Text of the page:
No doubt that all the attributes of the social justice movement — and that’s what these attributes are — enumerated by Weiss, are part of the Jewish conscience. And to a lesser or greater extent, they belong in any civilized society. But as much as Jews have been striving to practice them in the lands of the Diaspora, they have been met with hostility and belligerence. They were not welcomed, dignity was denied to them, they were unequal under the law, their dissent was met with disdain, and hateful lies were spread about their traditions and beliefs.

Still, Jews never have abandoned the principles of justice. But they have survived in the hostile world and managed to remain Jewish by beholding the Torah, believing in their story and history and in the dream of returning to their ancestral land and beloved Jerusalem.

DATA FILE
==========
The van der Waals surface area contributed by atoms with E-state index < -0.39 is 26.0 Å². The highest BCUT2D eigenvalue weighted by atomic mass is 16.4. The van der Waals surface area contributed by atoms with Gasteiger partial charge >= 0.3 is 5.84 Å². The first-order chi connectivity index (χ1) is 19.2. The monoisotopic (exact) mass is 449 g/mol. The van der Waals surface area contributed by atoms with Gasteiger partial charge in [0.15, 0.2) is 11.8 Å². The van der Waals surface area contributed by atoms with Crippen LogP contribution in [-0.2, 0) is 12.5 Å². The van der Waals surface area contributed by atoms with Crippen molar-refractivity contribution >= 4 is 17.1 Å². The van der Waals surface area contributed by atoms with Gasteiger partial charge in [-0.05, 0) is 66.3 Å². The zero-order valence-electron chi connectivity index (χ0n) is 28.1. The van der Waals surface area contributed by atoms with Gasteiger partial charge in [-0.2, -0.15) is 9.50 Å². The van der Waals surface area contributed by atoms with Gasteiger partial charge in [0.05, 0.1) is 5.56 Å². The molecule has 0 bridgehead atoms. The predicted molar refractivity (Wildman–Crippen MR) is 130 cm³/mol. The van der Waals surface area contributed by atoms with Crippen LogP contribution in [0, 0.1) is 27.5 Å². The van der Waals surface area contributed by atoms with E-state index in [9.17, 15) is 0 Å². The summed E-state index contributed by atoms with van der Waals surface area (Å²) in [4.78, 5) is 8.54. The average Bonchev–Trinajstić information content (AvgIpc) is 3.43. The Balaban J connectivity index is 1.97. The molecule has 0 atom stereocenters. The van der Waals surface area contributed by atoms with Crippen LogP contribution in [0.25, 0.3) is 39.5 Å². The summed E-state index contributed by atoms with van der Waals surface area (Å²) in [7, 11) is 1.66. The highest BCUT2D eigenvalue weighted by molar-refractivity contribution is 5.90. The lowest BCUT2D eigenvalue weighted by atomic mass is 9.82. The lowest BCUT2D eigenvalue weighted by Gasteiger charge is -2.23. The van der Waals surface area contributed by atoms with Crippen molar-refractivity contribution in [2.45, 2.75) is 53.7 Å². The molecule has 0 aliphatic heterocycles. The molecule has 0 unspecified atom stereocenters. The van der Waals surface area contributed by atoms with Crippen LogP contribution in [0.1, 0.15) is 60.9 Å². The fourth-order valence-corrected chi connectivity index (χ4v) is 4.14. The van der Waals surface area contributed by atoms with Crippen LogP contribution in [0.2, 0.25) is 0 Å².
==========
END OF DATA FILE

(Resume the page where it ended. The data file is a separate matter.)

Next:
In the last moments of their lives, in the hands of murderous Nazis, many of them exclaimed “Sh’ma Israel,” not “Welcome the stranger.” The social justice’s tenets have roots in the system of Jewish beliefs and teachings, not vice versa. And Jews have been sustained by the latter, not former.
Vladimir Kaplan, San Mateo

CORRECTIONS
In a profile on Frankfurt, Germany Mayor Uwe Becker (“Mayor of Frankfurt Leads German Pro-Israel Activism,” Dec. 7), the German word for “House Church” was misspelled. It is Paulskirche.

In the biography of Reyna Marder Gentin’s column (“How I Became a Novelist,” Dec. 7), her debut novel, “Unreasonable Doubts,” was released in November, not December.

Rabbi David Saiger’s byline was left off a column he co-wrote with Nick Holton (“Hanukkah and the Science of Hope,” Dec. 7). Saiger is the Upper School rabbi at Milken Community Schools.